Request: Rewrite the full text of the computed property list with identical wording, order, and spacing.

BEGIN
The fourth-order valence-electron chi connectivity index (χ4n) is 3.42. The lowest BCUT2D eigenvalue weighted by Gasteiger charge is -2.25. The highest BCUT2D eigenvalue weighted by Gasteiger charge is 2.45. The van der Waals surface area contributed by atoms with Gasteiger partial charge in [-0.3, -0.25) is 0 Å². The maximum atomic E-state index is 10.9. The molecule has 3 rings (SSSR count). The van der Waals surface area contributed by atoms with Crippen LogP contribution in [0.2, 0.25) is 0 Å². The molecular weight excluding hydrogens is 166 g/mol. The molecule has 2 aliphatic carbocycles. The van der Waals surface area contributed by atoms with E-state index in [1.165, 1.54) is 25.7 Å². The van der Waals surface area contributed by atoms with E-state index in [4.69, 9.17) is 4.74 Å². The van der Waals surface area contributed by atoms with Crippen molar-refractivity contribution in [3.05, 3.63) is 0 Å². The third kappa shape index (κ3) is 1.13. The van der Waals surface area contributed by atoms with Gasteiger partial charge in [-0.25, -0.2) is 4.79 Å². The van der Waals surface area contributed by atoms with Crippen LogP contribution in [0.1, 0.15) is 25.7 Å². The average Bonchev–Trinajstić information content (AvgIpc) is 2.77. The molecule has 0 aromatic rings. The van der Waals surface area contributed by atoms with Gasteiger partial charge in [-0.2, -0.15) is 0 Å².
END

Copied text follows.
The fourth-order valence-electron chi connectivity index (χ4n) is 3.42. The lowest BCUT2D eigenvalue weighted by Gasteiger charge is -2.25. The highest BCUT2D eigenvalue weighted by Gasteiger charge is 2.45. The van der Waals surface area contributed by atoms with Gasteiger partial charge in [-0.3, -0.25) is 0 Å². The maximum atomic E-state index is 10.9. The molecule has 3 rings (SSSR count). The van der Waals surface area contributed by atoms with Crippen LogP contribution in [0.2, 0.25) is 0 Å². The molecular weight excluding hydrogens is 166 g/mol. The molecule has 2 aliphatic carbocycles. The van der Waals surface area contributed by atoms with E-state index in [1.165, 1.54) is 25.7 Å². The van der Waals surface area contributed by atoms with E-state index in [4.69, 9.17) is 4.74 Å². The van der Waals surface area contributed by atoms with Crippen molar-refractivity contribution in [3.05, 3.63) is 0 Å². The third kappa shape index (κ3) is 1.13. The van der Waals surface area contributed by atoms with Gasteiger partial charge in [-0.25, -0.2) is 4.79 Å². The van der Waals surface area contributed by atoms with Crippen LogP contribution in [0.1, 0.15) is 25.7 Å². The average Bonchev–Trinajstić information content (AvgIpc) is 2.77. The molecule has 0 aromatic rings. The van der Waals surface area contributed by atoms with Gasteiger partial charge in [-0.2, -0.15) is 0 Å².